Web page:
Weak ties in a tangled web? Relationships between the Political Residents of the English East India Company and their munshis, 1798-1818

11 Dec 2017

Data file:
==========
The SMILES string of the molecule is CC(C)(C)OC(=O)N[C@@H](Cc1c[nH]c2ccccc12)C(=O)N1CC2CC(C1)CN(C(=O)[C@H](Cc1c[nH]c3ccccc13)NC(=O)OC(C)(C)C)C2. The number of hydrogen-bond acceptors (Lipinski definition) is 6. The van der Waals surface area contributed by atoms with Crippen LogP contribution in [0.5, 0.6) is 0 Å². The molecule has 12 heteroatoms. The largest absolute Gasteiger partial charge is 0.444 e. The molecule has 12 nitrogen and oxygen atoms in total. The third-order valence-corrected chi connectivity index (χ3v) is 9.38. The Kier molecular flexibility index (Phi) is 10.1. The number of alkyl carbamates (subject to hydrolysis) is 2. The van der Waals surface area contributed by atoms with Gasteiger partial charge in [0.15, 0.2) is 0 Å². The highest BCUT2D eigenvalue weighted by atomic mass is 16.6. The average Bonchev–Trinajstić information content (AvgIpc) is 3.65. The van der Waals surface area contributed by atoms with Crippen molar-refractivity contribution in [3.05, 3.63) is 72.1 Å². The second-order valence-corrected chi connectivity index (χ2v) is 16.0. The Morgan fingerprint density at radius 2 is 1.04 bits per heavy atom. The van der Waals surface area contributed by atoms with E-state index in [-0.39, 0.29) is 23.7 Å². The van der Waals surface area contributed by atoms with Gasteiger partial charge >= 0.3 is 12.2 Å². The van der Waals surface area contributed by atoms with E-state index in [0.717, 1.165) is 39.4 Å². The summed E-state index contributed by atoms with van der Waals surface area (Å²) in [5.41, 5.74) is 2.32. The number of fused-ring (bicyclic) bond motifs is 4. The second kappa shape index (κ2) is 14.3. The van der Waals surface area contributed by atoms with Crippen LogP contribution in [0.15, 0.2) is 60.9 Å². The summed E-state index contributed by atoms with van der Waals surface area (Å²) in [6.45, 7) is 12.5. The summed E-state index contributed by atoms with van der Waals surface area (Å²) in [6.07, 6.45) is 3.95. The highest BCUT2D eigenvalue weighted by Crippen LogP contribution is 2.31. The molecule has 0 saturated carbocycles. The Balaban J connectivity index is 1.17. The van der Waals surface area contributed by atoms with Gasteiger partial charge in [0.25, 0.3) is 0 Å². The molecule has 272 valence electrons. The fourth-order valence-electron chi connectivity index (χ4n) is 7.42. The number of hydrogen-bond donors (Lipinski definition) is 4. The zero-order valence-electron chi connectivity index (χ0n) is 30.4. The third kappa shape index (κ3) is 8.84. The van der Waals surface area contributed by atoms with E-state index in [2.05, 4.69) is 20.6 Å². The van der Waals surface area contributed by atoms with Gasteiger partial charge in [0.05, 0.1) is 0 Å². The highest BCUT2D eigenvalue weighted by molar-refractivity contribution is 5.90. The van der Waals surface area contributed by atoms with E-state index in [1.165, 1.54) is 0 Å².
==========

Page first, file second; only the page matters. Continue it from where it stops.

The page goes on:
Although historians have long recognized the important role which Indians played in the English East India Company’s operations, the focus has usually been on the mechanics of direct rule in ‘British’ India. Yet, the expertise of Indian cultural intermediaries was arguably even more important, as well as more contested, in the context of the Company’s growing political influence over nominally independent Indian kingdoms. This article examines the relationships between the East India Company’s political representatives (Residents) and their Indian secretaries (munshis) at Indian royal courts during a period of dramatic imperial expansion, from 1798 to 1818. The article considers how these relationships were conceptualized and debated by British officials, and reflects on the practical consequences of these relationships for the munshis involved. The tensions surrounding the role of the munshi in Residency business exemplify some of the practical dilemmas posed by the developing system of indirect rule in India, where the Resident had to decide how much responsibility to delegate to Indian experts better versed in courtly norms and practices, while at the same time maintaining his own image of authority and control. Although the Resident-munshi relationship was in many respects mutually beneficial, these relationships nevertheless spawned anxieties about transparency and accountability within the Company itself, as well as exciting resentments at court. Both Residents and munshis were required to negotiate between two political and institutional cultures, but it was the munshi who seems to have borne the brunt of the risks associated with this intermediary position.